Brain Pickings

Posts Tagged ‘health’

30 AUGUST, 2012

How To Run Right

By:

You’ve been doing it wrong — 5 do’s and don’ts.

Last month brought us the premiere of BOOKD, a new bi-weekly video series exploring “game-changing books.” After discussing the most important food politics book of the past half-century, they’ve turned their lens to Christopher McDougall’s 2011 bestseller Born to Run: A Hidden Tribe, Superathletes, and the Greatest Race the World Has Never Seen (public library), which looks at the most popular athletic activity in the world and argues that we might have been doing it wrong all along.

Here, Harvard evolutionary biology professor Daniel Lieberman offers 5 do’s and don’ts for how to run right:

  1. DON’t overstride. Don’t land with your foot in front of your knee — it makes you decelerate and lose energy and sends a shockwave of impact up your body.
  2. DO land with a flat foot. Land — gently — on the ball of your foot or with a midfoot strike, not on your heel.
  3. DO run vertically. Don’t lean forward at the hips.
  4. DON’t “thump.” If you’re making a lot of noise, you’re running poorly.
  5. DO ease into it. Listen to pain. Don’t overdo it. If you transition to run properly too fast, you’re guaranteed to injure yourself — you need to adapt your body.

Catch the full episode below, and dive deeper with the book itself.

Donating = Loving

Bringing you (ad-free) Brain Pickings takes hundreds of hours each month. If you find any joy and stimulation here, please consider becoming a Supporting Member with a recurring monthly donation of your choosing, between a cup of tea and a good dinner:





You can also become a one-time patron with a single donation in any amount:





Brain Pickings has a free weekly newsletter. It comes out on Sundays and offers the week’s best articles. Here’s what to expect. Like? Sign up.

29 AUGUST, 2012

Beautiful Stop-Motion Animated Film About the Progression of Alzheimer’s

By:

A textured, tactile journey of abstraction.

Art, with its capacity for expressing in abstract form experiences and emotions too complex or confusing to name explicitly, has proven itself a powerful medium for exploring mental health issues — from artist Bobby Baker’s diary drawings of borderline personality disorder to children’s illustrations of what it’s like to have autism. Now comes Undone, a beautiful and bittersweet stop-motion film by animator Hayley Morris, inspired by her grandfather, which captures with tender abstraction the progression of Alzheimer’s disease.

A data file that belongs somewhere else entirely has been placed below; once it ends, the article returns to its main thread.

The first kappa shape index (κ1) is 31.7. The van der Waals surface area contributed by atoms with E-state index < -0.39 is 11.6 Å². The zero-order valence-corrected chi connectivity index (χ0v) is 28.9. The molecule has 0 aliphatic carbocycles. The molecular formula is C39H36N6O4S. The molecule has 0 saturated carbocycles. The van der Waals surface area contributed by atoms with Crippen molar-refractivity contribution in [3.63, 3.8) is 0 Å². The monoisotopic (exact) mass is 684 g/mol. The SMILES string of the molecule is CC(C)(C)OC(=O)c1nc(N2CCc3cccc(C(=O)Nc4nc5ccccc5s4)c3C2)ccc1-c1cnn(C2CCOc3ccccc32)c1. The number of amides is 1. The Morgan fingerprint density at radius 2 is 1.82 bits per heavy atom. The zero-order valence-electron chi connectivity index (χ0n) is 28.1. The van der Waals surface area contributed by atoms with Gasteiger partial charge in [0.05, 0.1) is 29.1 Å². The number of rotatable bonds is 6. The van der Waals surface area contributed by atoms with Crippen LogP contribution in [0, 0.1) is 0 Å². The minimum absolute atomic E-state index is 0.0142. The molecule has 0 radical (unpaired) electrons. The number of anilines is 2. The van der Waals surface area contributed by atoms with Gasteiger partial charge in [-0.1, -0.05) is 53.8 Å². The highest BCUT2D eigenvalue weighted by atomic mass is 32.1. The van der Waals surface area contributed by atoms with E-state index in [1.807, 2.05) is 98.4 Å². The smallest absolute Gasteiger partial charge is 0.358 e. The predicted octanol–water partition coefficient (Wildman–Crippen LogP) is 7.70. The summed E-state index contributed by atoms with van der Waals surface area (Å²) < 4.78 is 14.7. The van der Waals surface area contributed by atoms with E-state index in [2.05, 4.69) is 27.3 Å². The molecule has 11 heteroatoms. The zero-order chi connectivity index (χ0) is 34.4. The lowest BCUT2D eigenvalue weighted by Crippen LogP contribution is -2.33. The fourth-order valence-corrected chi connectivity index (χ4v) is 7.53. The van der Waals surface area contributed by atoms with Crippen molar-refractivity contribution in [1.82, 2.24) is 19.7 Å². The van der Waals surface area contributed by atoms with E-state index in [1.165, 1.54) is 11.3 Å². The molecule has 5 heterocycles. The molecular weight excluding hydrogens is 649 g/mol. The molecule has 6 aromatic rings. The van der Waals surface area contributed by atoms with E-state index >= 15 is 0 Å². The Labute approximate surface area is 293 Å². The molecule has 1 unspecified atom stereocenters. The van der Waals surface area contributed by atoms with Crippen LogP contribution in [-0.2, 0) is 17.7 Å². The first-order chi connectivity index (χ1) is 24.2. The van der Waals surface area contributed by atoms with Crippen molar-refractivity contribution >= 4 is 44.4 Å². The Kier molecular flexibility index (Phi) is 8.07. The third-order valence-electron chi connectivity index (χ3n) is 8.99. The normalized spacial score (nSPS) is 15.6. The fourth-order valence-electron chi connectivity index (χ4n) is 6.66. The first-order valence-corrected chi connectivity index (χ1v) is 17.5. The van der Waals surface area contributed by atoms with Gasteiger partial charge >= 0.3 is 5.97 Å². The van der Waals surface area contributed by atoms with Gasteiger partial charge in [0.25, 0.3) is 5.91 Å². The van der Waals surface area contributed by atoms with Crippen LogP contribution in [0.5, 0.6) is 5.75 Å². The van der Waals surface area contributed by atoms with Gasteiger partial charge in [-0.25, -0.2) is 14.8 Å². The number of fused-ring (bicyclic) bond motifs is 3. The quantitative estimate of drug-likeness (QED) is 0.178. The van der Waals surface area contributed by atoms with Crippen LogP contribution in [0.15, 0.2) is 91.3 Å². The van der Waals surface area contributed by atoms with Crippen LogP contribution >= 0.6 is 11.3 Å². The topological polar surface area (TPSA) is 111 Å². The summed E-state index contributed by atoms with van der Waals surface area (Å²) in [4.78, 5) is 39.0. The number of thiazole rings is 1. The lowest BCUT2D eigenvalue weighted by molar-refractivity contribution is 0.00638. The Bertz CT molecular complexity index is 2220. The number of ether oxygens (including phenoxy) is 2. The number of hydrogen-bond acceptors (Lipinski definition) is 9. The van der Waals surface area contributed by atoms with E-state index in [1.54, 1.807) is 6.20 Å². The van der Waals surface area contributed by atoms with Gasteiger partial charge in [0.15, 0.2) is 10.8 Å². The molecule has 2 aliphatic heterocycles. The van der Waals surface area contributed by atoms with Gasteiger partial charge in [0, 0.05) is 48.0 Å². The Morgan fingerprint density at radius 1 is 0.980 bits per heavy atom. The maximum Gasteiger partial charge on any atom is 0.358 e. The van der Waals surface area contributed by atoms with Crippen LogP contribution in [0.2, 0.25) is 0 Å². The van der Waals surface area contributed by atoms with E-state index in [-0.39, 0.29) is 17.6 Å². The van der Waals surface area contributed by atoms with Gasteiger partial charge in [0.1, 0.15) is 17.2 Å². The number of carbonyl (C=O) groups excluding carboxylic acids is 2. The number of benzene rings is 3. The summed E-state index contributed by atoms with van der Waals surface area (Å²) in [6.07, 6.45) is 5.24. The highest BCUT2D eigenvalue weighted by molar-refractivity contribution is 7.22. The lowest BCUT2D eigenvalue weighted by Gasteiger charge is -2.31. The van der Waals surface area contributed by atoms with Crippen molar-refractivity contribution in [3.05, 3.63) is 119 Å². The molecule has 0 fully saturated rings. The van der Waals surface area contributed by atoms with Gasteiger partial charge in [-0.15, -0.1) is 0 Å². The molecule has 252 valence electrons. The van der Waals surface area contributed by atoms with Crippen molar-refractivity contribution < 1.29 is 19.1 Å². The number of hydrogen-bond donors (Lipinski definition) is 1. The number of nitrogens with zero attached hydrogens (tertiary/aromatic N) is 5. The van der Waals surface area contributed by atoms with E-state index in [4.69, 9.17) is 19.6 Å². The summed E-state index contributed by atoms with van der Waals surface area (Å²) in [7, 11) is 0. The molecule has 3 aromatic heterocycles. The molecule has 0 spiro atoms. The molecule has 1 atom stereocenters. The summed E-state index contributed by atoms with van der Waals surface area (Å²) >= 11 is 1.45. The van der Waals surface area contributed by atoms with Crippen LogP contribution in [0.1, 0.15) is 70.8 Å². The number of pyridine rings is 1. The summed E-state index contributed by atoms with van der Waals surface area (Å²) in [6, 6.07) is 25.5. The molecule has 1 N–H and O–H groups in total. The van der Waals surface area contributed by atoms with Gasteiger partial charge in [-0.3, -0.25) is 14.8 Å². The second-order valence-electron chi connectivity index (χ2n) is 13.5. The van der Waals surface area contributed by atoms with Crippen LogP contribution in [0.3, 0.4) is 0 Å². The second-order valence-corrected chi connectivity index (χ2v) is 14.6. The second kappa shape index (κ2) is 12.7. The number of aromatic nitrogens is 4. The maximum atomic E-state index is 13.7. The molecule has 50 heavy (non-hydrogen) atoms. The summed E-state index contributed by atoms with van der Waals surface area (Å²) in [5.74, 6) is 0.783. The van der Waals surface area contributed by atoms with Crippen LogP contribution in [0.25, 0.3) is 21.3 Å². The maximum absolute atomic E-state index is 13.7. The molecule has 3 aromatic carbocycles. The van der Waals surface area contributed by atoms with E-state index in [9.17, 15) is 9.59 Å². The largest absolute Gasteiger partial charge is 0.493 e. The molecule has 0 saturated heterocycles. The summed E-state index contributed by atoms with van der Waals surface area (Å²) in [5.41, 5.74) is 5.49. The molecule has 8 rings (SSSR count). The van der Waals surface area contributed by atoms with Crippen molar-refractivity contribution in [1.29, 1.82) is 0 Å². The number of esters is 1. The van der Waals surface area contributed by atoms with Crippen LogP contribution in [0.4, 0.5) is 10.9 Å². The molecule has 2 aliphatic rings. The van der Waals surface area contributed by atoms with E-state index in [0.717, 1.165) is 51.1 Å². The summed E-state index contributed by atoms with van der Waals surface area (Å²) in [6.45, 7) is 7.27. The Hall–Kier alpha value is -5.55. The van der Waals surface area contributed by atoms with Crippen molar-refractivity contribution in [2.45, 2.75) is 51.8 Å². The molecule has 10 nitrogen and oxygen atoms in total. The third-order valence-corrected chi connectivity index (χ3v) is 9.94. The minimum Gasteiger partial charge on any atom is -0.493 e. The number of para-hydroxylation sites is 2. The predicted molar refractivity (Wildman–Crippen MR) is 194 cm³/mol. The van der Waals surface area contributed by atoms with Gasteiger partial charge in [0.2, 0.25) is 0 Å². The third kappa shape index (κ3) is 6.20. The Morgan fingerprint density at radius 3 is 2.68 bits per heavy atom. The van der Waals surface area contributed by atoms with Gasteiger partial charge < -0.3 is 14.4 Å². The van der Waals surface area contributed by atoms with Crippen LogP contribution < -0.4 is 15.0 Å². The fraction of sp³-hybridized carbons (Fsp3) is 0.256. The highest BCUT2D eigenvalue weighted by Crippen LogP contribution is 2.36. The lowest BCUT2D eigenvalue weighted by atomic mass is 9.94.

A behind-the-scenes look at Morris’s production setup and sketches:

Brain Pickings has a free weekly newsletter and people say it’s cool. It comes out on Sundays and offers the week’s best articles. Here’s what to expect. Like? Sign up.

03 JULY, 2012

Digesting the Most Important Food Politics Book of the Past 50 Years

By:

Up close and personal with a book whose highest aspiration is to one day be quaint.

BOOKD is a new bi-weekly series from THNKR, spotlighting “game-changing books.” The inaugural episode zooms in on Michael Pollan’s 2006 classic, The Omnivore’s Dilemma: A Natural History of Four Meals (public library) — rightfully called “the most important food politics book of the past 50 years,” and an essential lens on understanding our place, as well as our responsibility, in the natural and industrial ecosystems we inhabit and participate in. A number of famous chefs and food writers — Tom Colicchio, Dan Barber, Katie Lee, Jennifer Pelka, and of course Michael Pollan himself — discuss the book’s core claims, the urgency of its message, and its impact on contemporary culture in the half-decade since its publication.

One meal at a time is how you turn this ship… It’s not going to happen overnight. I would hope at some point in the future this book would seem quaint — that things would have changed so much in the food system that people would read it as a historical curiosity.

Realistically, I don’t think that’s going to happen. I mean, we’ll get as far as we can, but it’s going to be a lot of little maneuvers. Cheap food is baked into our economy. So we’re going to need pressure from both the consumer, voting with his or her fork, and it’s going to take changes in policy.” ~ Michael Pollan

For more essential Pollan, see his follow-up, Food Rules, illustrated by Maira Kalman — one of the best food books in 2011 — as well as this delightful stop-motion adaptation.

Brain Pickings has a free weekly newsletter and people say it’s cool. It comes out on Sundays and offers the week’s best articles. Here’s what to expect. Like? Sign up.